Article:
Friday, March 13, 2015

How to Edit Socially

I work in a place where I often see writing that needs a little help. Now, I'm no grammar expert but I think I have a basic handle on it. I've been at it for years and have been published here and there. Hopefully, that counts as something.

When I see mistakes, missing commas, repetitive writing, etc. the corrections sometimes just pop right out of my mouth. I went on a job interview once where the owner of the company was using a word wrong and he kept repeating it. Suddenly, in the  middle of the interview I blurted out, "You're using that word wrong." I couldn't help it. My mouth had a mind of its own and my poor little grammar lovin' heart couldn't take it any more.
Surprisingly, I got a call the next day with a job offer.
I turned it down.

Now back to work. My job is nothing spectacular. I answer phones, process mail, write stuff, and help everyone else in the building do everything. And I love it. There's always work to do, the people are happy, and the bosses are great. Everything my last job wasn't. Except for writing. My pet writing peeves take a hit almost every day.

1. Repetitive words. The home was devastated and needed repairs. The devastated condos were devastated. For God's sake get a Thesaurus...or hit shift F7.

2. Starting each sentence with the same word. When they fixed the home... When it was time for... When the family... Think outside the box. There are millions of words out there. Something else will work just as well as that one word.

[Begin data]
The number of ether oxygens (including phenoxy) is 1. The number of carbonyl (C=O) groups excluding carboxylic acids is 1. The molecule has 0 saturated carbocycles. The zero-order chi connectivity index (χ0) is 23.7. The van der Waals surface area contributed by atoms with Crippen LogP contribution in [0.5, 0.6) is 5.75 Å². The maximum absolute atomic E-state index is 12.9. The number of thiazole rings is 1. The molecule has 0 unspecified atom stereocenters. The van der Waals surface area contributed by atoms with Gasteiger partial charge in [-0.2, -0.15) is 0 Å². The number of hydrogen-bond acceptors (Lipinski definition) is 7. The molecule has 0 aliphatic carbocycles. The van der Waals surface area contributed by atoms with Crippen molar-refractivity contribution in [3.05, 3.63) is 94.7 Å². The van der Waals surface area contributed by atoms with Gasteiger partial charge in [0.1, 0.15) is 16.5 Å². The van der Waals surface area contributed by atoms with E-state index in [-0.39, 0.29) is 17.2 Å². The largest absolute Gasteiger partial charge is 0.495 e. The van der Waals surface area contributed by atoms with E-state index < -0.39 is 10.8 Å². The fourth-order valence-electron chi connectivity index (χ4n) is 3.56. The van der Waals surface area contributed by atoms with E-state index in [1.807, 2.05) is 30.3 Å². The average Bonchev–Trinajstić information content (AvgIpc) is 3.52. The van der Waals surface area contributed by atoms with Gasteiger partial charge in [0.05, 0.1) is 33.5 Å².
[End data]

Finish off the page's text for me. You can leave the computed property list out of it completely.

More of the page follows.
3. Run on sentences. If you're sentence runs three or four lines and takes up three separate thoughts....Separate them!

4. And as the guilt washes over me from peeve #4...No exclamation points in business writing. I once had a journalism prof tell me, "No exclamation points unless you're on fire." Good advice.

5. Almost as annoying as repetitive words is repetitive thoughts. Turning one sentence around and saying the same thing as the previous sentence. Same thought, different words. They worked day and night to get the job done. Everyday they worked long into the night and finished the job.

Enough of my peeves, what's yours? And what's the best way to bring it to the person's attention? Some don't like to be corrected. Then I vacillate between taking it to a manager or just forgetting about it. Not my circus, not my monkey.
But I like the company and want it to do well.

1 comment:

Charles Gramlich said...

one of my jobs at Xavier as a reviewer of research projects I often have to correct all kinds of errors. Kind of a pain.